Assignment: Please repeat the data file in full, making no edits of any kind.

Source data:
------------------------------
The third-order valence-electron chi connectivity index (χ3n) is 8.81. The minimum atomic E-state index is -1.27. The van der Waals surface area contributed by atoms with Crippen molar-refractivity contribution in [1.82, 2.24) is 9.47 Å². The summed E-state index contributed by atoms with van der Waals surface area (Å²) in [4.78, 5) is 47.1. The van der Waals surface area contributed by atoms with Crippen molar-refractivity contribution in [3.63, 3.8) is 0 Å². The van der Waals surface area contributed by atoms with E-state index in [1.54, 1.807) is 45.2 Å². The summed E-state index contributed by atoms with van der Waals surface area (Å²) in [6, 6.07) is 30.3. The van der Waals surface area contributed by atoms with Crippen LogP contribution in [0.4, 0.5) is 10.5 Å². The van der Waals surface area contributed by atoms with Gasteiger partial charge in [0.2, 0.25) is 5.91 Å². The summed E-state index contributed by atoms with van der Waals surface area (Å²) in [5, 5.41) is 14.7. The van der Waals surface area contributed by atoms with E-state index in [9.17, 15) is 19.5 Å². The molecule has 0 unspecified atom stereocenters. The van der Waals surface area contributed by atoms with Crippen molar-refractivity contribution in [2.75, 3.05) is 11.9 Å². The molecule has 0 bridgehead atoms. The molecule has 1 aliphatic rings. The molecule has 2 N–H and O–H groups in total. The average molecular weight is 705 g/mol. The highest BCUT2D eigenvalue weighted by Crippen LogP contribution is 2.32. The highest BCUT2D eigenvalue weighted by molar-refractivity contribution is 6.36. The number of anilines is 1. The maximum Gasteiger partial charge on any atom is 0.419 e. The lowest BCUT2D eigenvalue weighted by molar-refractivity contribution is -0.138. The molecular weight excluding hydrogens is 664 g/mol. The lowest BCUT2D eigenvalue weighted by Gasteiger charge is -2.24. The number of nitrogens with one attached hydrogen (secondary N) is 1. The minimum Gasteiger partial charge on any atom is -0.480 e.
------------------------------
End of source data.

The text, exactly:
The third-order valence-electron chi connectivity index (χ3n) is 8.81. The minimum atomic E-state index is -1.27. The van der Waals surface area contributed by atoms with Crippen molar-refractivity contribution in [1.82, 2.24) is 9.47 Å². The summed E-state index contributed by atoms with van der Waals surface area (Å²) in [4.78, 5) is 47.1. The van der Waals surface area contributed by atoms with Crippen molar-refractivity contribution in [3.63, 3.8) is 0 Å². The van der Waals surface area contributed by atoms with E-state index in [1.54, 1.807) is 45.2 Å². The summed E-state index contributed by atoms with van der Waals surface area (Å²) in [6, 6.07) is 30.3. The van der Waals surface area contributed by atoms with Crippen LogP contribution in [0.4, 0.5) is 10.5 Å². The van der Waals surface area contributed by atoms with Gasteiger partial charge in [0.2, 0.25) is 5.91 Å². The summed E-state index contributed by atoms with van der Waals surface area (Å²) in [5, 5.41) is 14.7. The van der Waals surface area contributed by atoms with E-state index in [9.17, 15) is 19.5 Å². The molecule has 0 unspecified atom stereocenters. The van der Waals surface area contributed by atoms with Crippen molar-refractivity contribution in [2.75, 3.05) is 11.9 Å². The molecule has 0 bridgehead atoms. The molecule has 1 aliphatic rings. The molecule has 2 N–H and O–H groups in total. The average molecular weight is 705 g/mol. The highest BCUT2D eigenvalue weighted by Crippen LogP contribution is 2.32. The highest BCUT2D eigenvalue weighted by molar-refractivity contribution is 6.36. The number of anilines is 1. The maximum Gasteiger partial charge on any atom is 0.419 e. The lowest BCUT2D eigenvalue weighted by molar-refractivity contribution is -0.138. The molecular weight excluding hydrogens is 664 g/mol. The lowest BCUT2D eigenvalue weighted by Gasteiger charge is -2.24. The number of nitrogens with one attached hydrogen (secondary N) is 1. The minimum Gasteiger partial charge on any atom is -0.480 e.